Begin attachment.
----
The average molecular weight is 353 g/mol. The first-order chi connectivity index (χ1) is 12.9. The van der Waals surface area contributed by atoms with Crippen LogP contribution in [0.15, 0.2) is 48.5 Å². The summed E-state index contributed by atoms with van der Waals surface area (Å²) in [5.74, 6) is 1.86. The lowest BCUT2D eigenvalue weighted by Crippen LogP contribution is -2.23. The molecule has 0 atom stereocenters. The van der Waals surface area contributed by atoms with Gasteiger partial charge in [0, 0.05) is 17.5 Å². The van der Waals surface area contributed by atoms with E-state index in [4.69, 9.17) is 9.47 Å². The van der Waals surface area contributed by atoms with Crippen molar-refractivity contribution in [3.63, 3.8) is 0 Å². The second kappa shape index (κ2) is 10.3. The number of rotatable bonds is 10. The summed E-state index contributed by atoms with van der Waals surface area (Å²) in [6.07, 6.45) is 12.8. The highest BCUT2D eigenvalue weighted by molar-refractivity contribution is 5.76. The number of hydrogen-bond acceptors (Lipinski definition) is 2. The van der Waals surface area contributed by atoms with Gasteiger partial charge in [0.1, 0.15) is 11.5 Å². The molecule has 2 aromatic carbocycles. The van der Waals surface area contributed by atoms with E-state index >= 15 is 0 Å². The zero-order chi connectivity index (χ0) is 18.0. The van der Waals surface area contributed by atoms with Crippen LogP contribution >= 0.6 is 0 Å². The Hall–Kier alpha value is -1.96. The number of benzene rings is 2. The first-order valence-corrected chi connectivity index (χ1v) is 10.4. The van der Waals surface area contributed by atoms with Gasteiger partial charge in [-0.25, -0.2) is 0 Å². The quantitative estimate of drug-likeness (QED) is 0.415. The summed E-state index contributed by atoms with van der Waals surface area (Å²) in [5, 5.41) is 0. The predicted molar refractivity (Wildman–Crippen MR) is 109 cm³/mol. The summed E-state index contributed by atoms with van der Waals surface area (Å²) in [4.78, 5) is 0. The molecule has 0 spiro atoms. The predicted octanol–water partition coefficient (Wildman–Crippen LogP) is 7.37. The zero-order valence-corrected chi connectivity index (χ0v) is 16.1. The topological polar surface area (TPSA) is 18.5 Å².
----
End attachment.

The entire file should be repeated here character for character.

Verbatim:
The average molecular weight is 353 g/mol. The first-order chi connectivity index (χ1) is 12.9. The van der Waals surface area contributed by atoms with Crippen LogP contribution in [0.15, 0.2) is 48.5 Å². The summed E-state index contributed by atoms with van der Waals surface area (Å²) in [5.74, 6) is 1.86. The lowest BCUT2D eigenvalue weighted by Crippen LogP contribution is -2.23. The molecule has 0 atom stereocenters. The van der Waals surface area contributed by atoms with Gasteiger partial charge in [0, 0.05) is 17.5 Å². The van der Waals surface area contributed by atoms with E-state index in [4.69, 9.17) is 9.47 Å². The van der Waals surface area contributed by atoms with Crippen molar-refractivity contribution in [3.63, 3.8) is 0 Å². The second kappa shape index (κ2) is 10.3. The number of rotatable bonds is 10. The summed E-state index contributed by atoms with van der Waals surface area (Å²) in [6.07, 6.45) is 12.8. The highest BCUT2D eigenvalue weighted by molar-refractivity contribution is 5.76. The number of hydrogen-bond acceptors (Lipinski definition) is 2. The van der Waals surface area contributed by atoms with Gasteiger partial charge in [0.1, 0.15) is 11.5 Å². The molecule has 2 aromatic carbocycles. The van der Waals surface area contributed by atoms with E-state index >= 15 is 0 Å². The zero-order chi connectivity index (χ0) is 18.0. The van der Waals surface area contributed by atoms with Crippen LogP contribution >= 0.6 is 0 Å². The Hall–Kier alpha value is -1.96. The number of benzene rings is 2. The first-order valence-corrected chi connectivity index (χ1v) is 10.4. The van der Waals surface area contributed by atoms with Gasteiger partial charge in [-0.25, -0.2) is 0 Å². The quantitative estimate of drug-likeness (QED) is 0.415. The summed E-state index contributed by atoms with van der Waals surface area (Å²) in [5, 5.41) is 0. The predicted molar refractivity (Wildman–Crippen MR) is 109 cm³/mol. The summed E-state index contributed by atoms with van der Waals surface area (Å²) in [4.78, 5) is 0. The molecule has 0 spiro atoms. The predicted octanol–water partition coefficient (Wildman–Crippen LogP) is 7.37. The zero-order valence-corrected chi connectivity index (χ0v) is 16.1. The topological polar surface area (TPSA) is 18.5 Å².